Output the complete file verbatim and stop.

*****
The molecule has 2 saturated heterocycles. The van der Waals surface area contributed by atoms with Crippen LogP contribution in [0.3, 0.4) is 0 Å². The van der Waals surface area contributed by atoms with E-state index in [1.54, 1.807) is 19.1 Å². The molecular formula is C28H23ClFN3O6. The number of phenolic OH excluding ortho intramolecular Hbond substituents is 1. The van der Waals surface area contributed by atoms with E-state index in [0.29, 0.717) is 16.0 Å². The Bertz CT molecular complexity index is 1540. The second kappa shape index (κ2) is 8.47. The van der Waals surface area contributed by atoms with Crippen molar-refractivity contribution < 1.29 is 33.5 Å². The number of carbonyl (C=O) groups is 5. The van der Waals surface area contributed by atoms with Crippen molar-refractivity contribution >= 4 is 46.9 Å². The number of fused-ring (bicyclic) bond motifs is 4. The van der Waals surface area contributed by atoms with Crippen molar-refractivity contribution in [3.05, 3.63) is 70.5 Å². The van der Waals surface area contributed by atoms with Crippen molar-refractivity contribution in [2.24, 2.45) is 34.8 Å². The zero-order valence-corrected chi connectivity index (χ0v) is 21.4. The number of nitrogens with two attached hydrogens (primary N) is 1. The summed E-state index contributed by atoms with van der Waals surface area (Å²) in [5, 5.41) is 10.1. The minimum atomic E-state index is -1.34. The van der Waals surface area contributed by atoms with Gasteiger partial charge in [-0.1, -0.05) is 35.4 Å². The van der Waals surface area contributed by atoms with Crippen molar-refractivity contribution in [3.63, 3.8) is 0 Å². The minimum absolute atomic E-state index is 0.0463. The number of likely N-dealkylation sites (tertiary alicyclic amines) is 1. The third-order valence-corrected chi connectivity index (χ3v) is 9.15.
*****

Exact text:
The molecule has 2 saturated heterocycles. The van der Waals surface area contributed by atoms with Crippen LogP contribution in [0.3, 0.4) is 0 Å². The van der Waals surface area contributed by atoms with E-state index in [1.54, 1.807) is 19.1 Å². The molecular formula is C28H23ClFN3O6. The number of phenolic OH excluding ortho intramolecular Hbond substituents is 1. The van der Waals surface area contributed by atoms with E-state index in [0.29, 0.717) is 16.0 Å². The Bertz CT molecular complexity index is 1540. The second kappa shape index (κ2) is 8.47. The van der Waals surface area contributed by atoms with Crippen molar-refractivity contribution < 1.29 is 33.5 Å². The number of carbonyl (C=O) groups is 5. The van der Waals surface area contributed by atoms with Crippen molar-refractivity contribution >= 4 is 46.9 Å². The number of fused-ring (bicyclic) bond motifs is 4. The van der Waals surface area contributed by atoms with Crippen molar-refractivity contribution in [3.05, 3.63) is 70.5 Å². The van der Waals surface area contributed by atoms with Crippen molar-refractivity contribution in [2.24, 2.45) is 34.8 Å². The zero-order valence-corrected chi connectivity index (χ0v) is 21.4. The number of nitrogens with two attached hydrogens (primary N) is 1. The summed E-state index contributed by atoms with van der Waals surface area (Å²) in [5, 5.41) is 10.1. The minimum atomic E-state index is -1.34. The van der Waals surface area contributed by atoms with Gasteiger partial charge in [-0.1, -0.05) is 35.4 Å². The van der Waals surface area contributed by atoms with Crippen molar-refractivity contribution in [3.63, 3.8) is 0 Å². The minimum absolute atomic E-state index is 0.0463. The number of likely N-dealkylation sites (tertiary alicyclic amines) is 1. The third-order valence-corrected chi connectivity index (χ3v) is 9.15.